The upper portion 28 a of the poppet section 28 is tubular, without any protrusions. The lower portion 28b of the poppet section 28 is also tubular but has a circular protrusion, or shoulder, 28 c located within the cavity. Positioned on the upper portion of the shoulder 28 c is a ring-type magnetic coil 42. The magnetic coil 42 is a ribbon wound coil having fiberglass material between the windings, a type well known to those skilled in the art. The poppet 22 is disposed inside of the circular shoulder 28 c and extends from the lower portion 28 b into the upper portion 28 a of the poppet section 28.
The poppet 22 is machined from a solid block of nylon, or a similar non-conducting material, has a skirt 22 a extending outward from its lower portion extending into the first plenum chamber 56, this skirt 22 a provides a gas seal and acts to control for the discharge of the gas within the first plenum chamber 56. The material on the lower portion of the interior of the poppet 22 is removed so as to form a second plenum chamber 46 for the storage of a second gas. Within the second plenum chamber 56, a plunger 22 c extends through the center to a point parallel to the to the face of the shirt 22 a. The plunger 22 c provides the gas seal and acts to control the discharge of the gas from the second plenum chamber 46. Flow of gases between the first and second plenum chambers 56 and 46, respectfully, is prevented by the use of O-rings 27 between the poppet 22 and a circular ring 29 extending up into the second plenum chamber 46 from base plate 34. By utilizing the poppet 22 to control the discharge of the gases from both the first and second plenum chambers 56 and 46, respectively, simultaneous discharge of the gases is achieved. (The selection of fiberglass, or any other suitable non-conducting material for the poppet section 28 and poppet 22 is essential so as not to induce an interference with the operation of the magnetic coil 42.)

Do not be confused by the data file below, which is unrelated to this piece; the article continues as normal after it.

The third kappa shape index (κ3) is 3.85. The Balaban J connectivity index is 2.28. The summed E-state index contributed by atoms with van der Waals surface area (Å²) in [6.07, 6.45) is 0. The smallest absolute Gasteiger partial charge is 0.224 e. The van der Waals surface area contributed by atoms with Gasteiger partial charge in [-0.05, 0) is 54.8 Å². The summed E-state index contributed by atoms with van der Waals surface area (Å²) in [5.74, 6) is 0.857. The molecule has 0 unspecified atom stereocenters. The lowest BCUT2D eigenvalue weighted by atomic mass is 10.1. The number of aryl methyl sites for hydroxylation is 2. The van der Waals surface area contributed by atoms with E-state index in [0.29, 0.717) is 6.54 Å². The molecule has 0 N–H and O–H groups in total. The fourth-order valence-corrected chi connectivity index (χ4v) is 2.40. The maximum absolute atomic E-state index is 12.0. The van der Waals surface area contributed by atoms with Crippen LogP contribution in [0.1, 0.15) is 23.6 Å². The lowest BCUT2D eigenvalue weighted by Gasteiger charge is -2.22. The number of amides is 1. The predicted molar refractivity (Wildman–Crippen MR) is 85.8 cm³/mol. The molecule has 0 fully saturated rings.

The part of the poppet 22, extending into within the upper portion 28 a of the poppet section 28 has a circular nylon shoulder, or striking pad, 23 attached to the top of the poppet 22 by machine screws 48, preferably aluminum. (However, any type screw made of a similar light and strong material may be utilized.) This striking pad 23 provides a striking surface for a circular ring, or hammer, 38, which is disposed atop the magnetic coil 42 in the inactivated or rest position. The hammer 38 is of approximately the same size and shape as the magnetic coil 42 and is made of a non-ferrous metal such as aluminum.
In the rest position, the hammer 38 is urged against the magnetic coil 42 by the hammer return spring 44. The hammer return spring is of a type well known to those practicing the art and must only be of sufficient strength to return the poppet to the rest position after activation, in this embodiment a one ounce spring was found to be adequate. It is noted that if the hammer 38 were made of a ferrite metal would nullify the effectiveness of the magnetic coil 42, so it is essential that the hammer 38 be made of a non-ferrous metal.